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Analytical-Literal Translation:

Second Edition of the ALT

By Gary F. Zeolla

The first edition of the Analytical-Literal Translation of the New Testament (ALT) was published in the summer of 2001. However, preparations are already underway to publish a second edition. My reasons for doing so are as follows.

Improvements and Corrections

I have gone over the text of the ALT several times since the first edition was published. And with each reading I have found ways to improve the translations. These improvements increase the accuracy and consistency of the translations and the readability of the text.

In addition, many minor mistakes have been found in the ALT text since the first edition was published. They are mostly relatively minor, but I still want the opportunity to correct them. For instance, most of the new needed corrections I have found are due to my double-checking to be sure that the article ("the") is bracketed as need be (indicating it is added for clarity). I especially have reviewed the text to be sure the article is bracketed where necessary with every occurrence of "Spirit" (or "Holy Spirit") and "Lord."

The above improvements and corrections are listed on the ALT: Errata pages and have been made to the ALT text as it is posted on this site. They have also been made in the Microsoft Reader® version of the ALT available for download on this site. However, I cannot, of course, make corrections to first edition of the paperback or hardback versions of the ALT or to the Acrobat Reader® eBook version, which are available from the publisher AuthorHouse. But a second edition of the ALT will provide the opportunity to make these changes to these versions of the ALT as well.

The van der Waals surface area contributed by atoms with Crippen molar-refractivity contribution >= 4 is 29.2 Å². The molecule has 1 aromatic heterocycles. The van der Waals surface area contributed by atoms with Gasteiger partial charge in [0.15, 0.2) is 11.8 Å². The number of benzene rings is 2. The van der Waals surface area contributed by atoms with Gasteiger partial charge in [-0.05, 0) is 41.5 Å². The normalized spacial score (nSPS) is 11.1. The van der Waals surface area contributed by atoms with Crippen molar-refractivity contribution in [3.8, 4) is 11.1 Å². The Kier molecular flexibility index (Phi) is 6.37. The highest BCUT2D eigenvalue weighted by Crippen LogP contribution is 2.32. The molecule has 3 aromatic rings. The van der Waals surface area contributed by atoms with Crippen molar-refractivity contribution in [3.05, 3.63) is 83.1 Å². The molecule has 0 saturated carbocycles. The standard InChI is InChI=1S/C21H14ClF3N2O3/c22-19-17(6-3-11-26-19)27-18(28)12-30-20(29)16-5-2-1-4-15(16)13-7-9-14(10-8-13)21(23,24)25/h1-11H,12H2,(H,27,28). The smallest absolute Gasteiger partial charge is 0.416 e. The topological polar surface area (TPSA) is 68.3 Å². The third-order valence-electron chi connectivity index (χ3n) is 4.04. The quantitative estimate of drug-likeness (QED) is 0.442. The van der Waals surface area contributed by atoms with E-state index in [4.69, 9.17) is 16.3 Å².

Size and Cost

Due to the way it is formatted, the first edition of the ALT is a rather large book, with a total of 583 pages. In a couple of ways this is nice. The print is large enough for most anyone to read, and there is plenty of empty space in the margins and within the text to allow for writing notes. However, due the large number of pages, the book is rather expensive. And this expense is probably keeping many people from attaining the ALT.

So the second edition will be reformatted so that it has fewer pages and thus will cost less. The first way this will be done will be to use smaller print. The first edition uses Times New Roman 11. The second edition will use Times New Roman 10. For those who have the first edition, the print size for the second edition will be the same as that used for the textual variants appendix in the first edition. It’s small, but plenty readable. In fact, that print size will still be larger than found in most Bibles that are produced today.

The second way the size of the book will be reduced will be to have less empty spaces throughout the text. The main formatting change to accomplish this will be to convert the text to regular paragraph format instead of the current verse-paragraph format. And with the new format, verses will be indicated by superscript single numbers rather than full references (e.g. 7The … vs. 2:7 The …).

There are pros and cons for each paragraphing format. The main benefit of a regular paragraph format is that is easier to read. The main benefit of a verse-paragraph format is it makes it easier to find a particular verse. However, another change in the second edition will be to place chapter references in the upper margins of each page for whatever chapter(s) appear on that page So it should be easy to find a particular verse even with the regular paragraph formatting. Moreover, there will still be margin space to write in. In fact, the margins will probably be as large as if not larger than the margins in most current Bibles.